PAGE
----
Imagine a place nestled in the trees and rolling hills outside Merritt ready made for the disabled and their families to rest, recharge and reconnect.
Showers, beds and doorways are designed to accommodate wheelchairs and lifts are installed to move people from bed to chair to bath. The kitchen is ready to stock and walking trails are right out the back door.
And staying there is free of charge.
Such a facility isn't fiction; it's a reality thanks to the Abilitas Foundation. On Saturday, Cold Water Ranch Lodge opens its doors and accepts bookings from disabled people in need.
What's unique about the lodge is it's a chance for the entire family to relax together, said Abilitas manager Rachel Dekker.
"A lot of the time, when people talk about respite, it's about taking a break from a person with a disability," she told The Daily News. "What we've learned, from talking with families over the years, is that families want time together."
It took five years, and the hard work of Abilitas supporters and volunteers, to make the $1.5-million facility a reality. Dekker said the lodge has no barriers, physically or financially, to the disabled.
Many live on or below the poverty line, which is why donations and fundraising allow people to stay at the lodge free of charge for up to five days.
"It's a beautiful place for people to explore," she said.
Dekker said Abilitas provides the facility, overhead lifts and wheelchair access; family members bring their own bedding and food.
"It's not like we're running programs for them or anything like that, we're offering them accessible space for them to get away to," said Dekker.
"Even a child when they are 12 or 13 years old, you can't lift them up anymore to put them in bed or in the tub. People need overhead lifts to transfer a person from their bed, chair or to the toilet."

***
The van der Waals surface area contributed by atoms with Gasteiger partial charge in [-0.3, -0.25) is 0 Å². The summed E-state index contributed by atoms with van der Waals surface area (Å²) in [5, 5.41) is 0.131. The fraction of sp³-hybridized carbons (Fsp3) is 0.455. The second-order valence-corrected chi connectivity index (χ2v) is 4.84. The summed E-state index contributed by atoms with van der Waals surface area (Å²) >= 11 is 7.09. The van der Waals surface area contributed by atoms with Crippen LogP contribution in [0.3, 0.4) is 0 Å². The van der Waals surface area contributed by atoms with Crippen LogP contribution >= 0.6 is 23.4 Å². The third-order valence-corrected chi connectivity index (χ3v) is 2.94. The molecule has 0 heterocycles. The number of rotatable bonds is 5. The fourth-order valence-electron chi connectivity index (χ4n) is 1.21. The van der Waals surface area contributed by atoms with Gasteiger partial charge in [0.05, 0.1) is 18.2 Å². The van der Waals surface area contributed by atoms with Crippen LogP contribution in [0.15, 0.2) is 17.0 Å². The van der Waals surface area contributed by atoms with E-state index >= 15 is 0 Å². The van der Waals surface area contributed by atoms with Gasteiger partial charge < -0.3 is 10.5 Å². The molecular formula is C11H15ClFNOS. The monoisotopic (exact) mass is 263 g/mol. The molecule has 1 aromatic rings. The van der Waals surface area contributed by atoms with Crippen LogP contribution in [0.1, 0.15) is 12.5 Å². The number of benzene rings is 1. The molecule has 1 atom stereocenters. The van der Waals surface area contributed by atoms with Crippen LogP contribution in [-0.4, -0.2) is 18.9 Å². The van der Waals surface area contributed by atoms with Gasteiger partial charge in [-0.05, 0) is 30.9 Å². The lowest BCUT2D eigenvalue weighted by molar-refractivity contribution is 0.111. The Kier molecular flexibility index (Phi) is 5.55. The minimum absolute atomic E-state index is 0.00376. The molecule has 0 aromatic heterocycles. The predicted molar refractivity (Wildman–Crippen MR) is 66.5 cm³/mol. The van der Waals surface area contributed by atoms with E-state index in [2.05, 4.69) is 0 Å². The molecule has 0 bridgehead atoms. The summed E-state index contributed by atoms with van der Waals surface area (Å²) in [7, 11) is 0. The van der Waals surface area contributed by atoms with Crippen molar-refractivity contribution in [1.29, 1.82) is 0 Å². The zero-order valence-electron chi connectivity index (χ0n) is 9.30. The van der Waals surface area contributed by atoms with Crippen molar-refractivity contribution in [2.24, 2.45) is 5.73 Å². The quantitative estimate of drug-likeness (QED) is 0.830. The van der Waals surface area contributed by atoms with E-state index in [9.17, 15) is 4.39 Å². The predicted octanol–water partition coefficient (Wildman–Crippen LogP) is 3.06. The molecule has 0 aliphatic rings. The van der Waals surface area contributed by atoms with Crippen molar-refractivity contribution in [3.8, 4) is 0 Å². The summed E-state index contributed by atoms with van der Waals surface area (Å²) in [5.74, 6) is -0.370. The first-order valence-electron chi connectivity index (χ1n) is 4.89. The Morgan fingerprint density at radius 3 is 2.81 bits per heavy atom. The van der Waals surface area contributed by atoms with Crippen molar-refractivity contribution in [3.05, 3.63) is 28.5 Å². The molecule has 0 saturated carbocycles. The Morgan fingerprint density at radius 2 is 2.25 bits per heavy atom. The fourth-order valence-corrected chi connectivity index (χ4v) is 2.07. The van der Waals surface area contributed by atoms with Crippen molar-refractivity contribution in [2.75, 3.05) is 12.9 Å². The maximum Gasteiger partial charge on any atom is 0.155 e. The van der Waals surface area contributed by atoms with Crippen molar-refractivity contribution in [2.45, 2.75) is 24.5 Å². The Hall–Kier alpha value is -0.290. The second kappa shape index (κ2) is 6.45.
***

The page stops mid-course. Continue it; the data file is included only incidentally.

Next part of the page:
At present, the main floor Is broken into two sections, each with four bedrooms, and shared common areas like a kitchen and living space.
Fundraising continues to complete the second floor, which will allow eight more people to reside at the lodge at a time, she said.
A similar facility exists in Alberta, and operates with a waiting list. Dekker said there's already a lot of interest in Cold Water Ranch Lodge, so she anticipates it will be well used.
As far as Terry-Lynn Stone, executive director of the Kamloops Brain Injury Association, is concerned, anything that helps people with disabilities is a good thing.
Many disabled can't stay, or can't afford to stay, at a hotel and outdoor retreats aren't designed with the disabled in mind. Stone said this is an ideal alternative.
"It's always a good thing if people can have access to something like that," she said.
Only people with disabilities can book space for themselves and their families, said Dekker. For more information, visit abilitasfoundation.org or the group's Facebook page.
The Abilitas Foundation is a registered charity that works to provide a comfortable and welcoming barrier-free place of respite for kids, adults and families living with disabilities.